Hebrews

A verse-by-verse exegetical commentary on the Greek New Testament

THESE NOTES AWAIT COMPLETION

Introduction

Hebrews is somewhat of a mystery. We know little of the writer, origin, destination and date. Even the title "To the Hebrews" is a later addition. Tradition doesn't help us very much and so we are stuck with the text itself. What we have is a rhetorical homily, "a word of exhortation", 13:22, a word which addresses laxity in the Christian life and encourages faithful endurance. The theology of the book is grounded on a high Christology. Christ is the high priestly Son of God who makes access to the living God possible through his sacrificial death.

 
The structure of Hebrews
 
Introduction

Prologue, 1:1-4

God speaks to us through his Son 1:1-4

A Narration of Fact, 1:5-14

Christ is a suitable high priest,1:5-14

Admonition 1, 2:1-4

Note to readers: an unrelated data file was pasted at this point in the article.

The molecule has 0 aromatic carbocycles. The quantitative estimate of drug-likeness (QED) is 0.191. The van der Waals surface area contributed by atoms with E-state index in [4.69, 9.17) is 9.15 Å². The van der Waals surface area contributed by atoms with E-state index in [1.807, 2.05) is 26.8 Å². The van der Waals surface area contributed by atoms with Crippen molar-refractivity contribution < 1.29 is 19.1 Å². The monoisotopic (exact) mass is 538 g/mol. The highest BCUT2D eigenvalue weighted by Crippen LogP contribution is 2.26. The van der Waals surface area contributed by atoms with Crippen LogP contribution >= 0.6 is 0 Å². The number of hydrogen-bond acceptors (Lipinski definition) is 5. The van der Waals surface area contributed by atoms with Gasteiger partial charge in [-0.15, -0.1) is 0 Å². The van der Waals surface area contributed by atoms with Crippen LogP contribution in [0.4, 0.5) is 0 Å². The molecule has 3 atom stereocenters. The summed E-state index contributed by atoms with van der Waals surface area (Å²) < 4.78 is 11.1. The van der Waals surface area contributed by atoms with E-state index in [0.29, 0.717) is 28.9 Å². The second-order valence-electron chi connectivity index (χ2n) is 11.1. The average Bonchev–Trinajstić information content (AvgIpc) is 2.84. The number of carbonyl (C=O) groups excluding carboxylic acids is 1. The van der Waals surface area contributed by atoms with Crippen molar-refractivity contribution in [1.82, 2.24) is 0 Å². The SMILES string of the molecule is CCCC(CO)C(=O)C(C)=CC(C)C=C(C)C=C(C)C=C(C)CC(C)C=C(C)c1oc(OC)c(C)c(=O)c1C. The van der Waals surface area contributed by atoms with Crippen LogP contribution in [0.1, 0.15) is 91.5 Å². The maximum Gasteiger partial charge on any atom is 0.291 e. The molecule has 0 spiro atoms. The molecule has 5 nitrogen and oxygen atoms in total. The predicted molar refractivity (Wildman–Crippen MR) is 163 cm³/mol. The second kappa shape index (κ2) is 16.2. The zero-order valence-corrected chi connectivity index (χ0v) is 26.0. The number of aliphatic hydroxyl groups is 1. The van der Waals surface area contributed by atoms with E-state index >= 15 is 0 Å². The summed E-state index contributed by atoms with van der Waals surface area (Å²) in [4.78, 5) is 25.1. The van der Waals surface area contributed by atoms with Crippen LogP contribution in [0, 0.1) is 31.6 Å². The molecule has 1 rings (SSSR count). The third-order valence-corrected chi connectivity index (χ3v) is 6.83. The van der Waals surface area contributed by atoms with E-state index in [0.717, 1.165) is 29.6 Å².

The danger of falling away, 2:1-4

 
Proposition

Christ made perfect through suffering, 2:5-9

 

Christ, our Great High Priest, was glorified through suffering and in him we are glorified

 
Arguments

1. Christ is a faithful and merciful high priest, 2:10-5:10

i] The Son of Man, savior and high priest, 2:10-18

ii] The faithful Christ and Moses, 3:1-6

iii] A summons to fidelity, 3:7-19

iv] Forfeiting our true rest, 4:1-11

v] The Word of God, 4:12-13

vi] Jesus the great high priest, 4:14-16

vii] The qualifications of a high priest, 5:1-4

viii] The source of eternal salvation, 5:5-10

Admonition 2, 5:11-6:20

i] Spiritual immaturity, 5:11-14

ii] No second beginning is possible, 6:1-8

iii] Encouragement to persevere, 6:9-12

iv] God's steadfast promise, 6:13-20

2. Christ's high priestly sacrifice enables us to approach God, 7:1-10:25